HDF [Hawaii Dairy Farms] must not be permitted to operate a dairy at Maha’ulepu.”

It also includes this revealing tidbit:

Grove Farm is leasing the proposed site to HDF and has promised the dairy 3 million gallons of water per day, as a term of the lease, from the Waita Reservoir.  The waters of the Waita, the largest reservoir in the State, are collected via the Huleia river diversion, a 1957 sugar cane diversion created for cane irrigation. Once the State Waters ceased to be used for the Koloa Sugar Plantation [actually, it was McBryde] after its closure in 1996, the Waita Reservoir captured the diverted river and stream waters.

We, the undersigned, call on you and all government officials to protect and preserve these waters pursuant to Article 11 of the Hawaii State Constitution and the Public Trust Doctrine.  It is our position that these waters do not belong to Grove Farm, as recently decided by the Hawaii State Supreme Court.

For starters, Waita has been capturing surface waters since well before 1957. Waita reservoir was created between 1903 and 1906, and originally supplied with the Wilcox Ditch, first dug in 1869. The Koloa ditch was constructed in 1915, delivering water from the Wai'ahi and Ku'ia areas to the reservoir. Both ditch systems were replaced with the Ku'ia-Waita tunnel, built from 1960-65.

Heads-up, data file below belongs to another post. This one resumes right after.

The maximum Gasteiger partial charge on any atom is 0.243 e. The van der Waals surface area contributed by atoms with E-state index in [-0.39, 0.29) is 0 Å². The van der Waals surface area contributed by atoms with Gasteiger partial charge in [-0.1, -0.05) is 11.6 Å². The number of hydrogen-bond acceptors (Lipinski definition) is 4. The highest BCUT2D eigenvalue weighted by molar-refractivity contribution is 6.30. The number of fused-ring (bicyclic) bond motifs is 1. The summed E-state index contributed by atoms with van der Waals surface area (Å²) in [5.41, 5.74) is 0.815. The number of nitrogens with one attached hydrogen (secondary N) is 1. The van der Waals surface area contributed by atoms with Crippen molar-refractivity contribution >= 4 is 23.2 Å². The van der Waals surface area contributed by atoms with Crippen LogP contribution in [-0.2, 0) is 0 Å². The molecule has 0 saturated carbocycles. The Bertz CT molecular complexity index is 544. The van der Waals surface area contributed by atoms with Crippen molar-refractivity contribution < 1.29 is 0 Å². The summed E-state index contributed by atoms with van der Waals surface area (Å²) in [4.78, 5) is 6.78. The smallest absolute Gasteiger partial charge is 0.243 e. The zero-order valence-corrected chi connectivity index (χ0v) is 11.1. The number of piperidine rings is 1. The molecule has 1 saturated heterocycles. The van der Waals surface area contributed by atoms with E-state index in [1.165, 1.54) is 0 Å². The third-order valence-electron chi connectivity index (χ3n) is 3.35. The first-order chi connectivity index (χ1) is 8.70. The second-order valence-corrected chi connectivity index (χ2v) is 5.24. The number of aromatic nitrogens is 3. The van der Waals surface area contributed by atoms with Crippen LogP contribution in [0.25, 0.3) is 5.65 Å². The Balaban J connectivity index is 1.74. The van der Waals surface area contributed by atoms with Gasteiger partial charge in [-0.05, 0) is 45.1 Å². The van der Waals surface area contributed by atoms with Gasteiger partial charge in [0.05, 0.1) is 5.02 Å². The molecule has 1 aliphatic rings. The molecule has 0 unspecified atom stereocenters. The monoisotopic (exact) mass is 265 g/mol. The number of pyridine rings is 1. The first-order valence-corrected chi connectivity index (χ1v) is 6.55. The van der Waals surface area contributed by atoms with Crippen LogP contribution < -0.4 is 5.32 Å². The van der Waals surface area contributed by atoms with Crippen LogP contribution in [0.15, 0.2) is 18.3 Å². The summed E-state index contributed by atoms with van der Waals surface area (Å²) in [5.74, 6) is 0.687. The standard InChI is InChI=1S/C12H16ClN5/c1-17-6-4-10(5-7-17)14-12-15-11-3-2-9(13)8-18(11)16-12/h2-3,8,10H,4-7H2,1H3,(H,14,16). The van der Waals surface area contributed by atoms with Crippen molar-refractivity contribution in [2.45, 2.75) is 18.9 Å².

According to an agricultural land assessment submitted to the state Land Use Commission in 2012, Waita reservoir currently serves some 3,700 acres of ag land, either through irrigation or as a source for livestock water. It's also leased by Kauai ATV for commercial fishing and kayaking tours. It's not just supplying the dairy.

Of course Grove Farm does not own water — no one owns water in Hawaii — but it does have a permit to divert it. Indeed, that acreage was designated Important Ag Land in large part because it has Waita reservoir. Does anyone seriously believe that particular resource will be abandoned, and the diverted streams restored? 

Or are they hoping to divert the water into urban and resort uses?

And why is it OK to divert millions of gallons of water a day, via pumping, to the hotels — none of them locally owned — but not OK for farmers to use diverted water for agricultural production?

Sounds like the old ploy: Get rid of the buffalo and you get rid of the Indians; stop the water and you stop farming.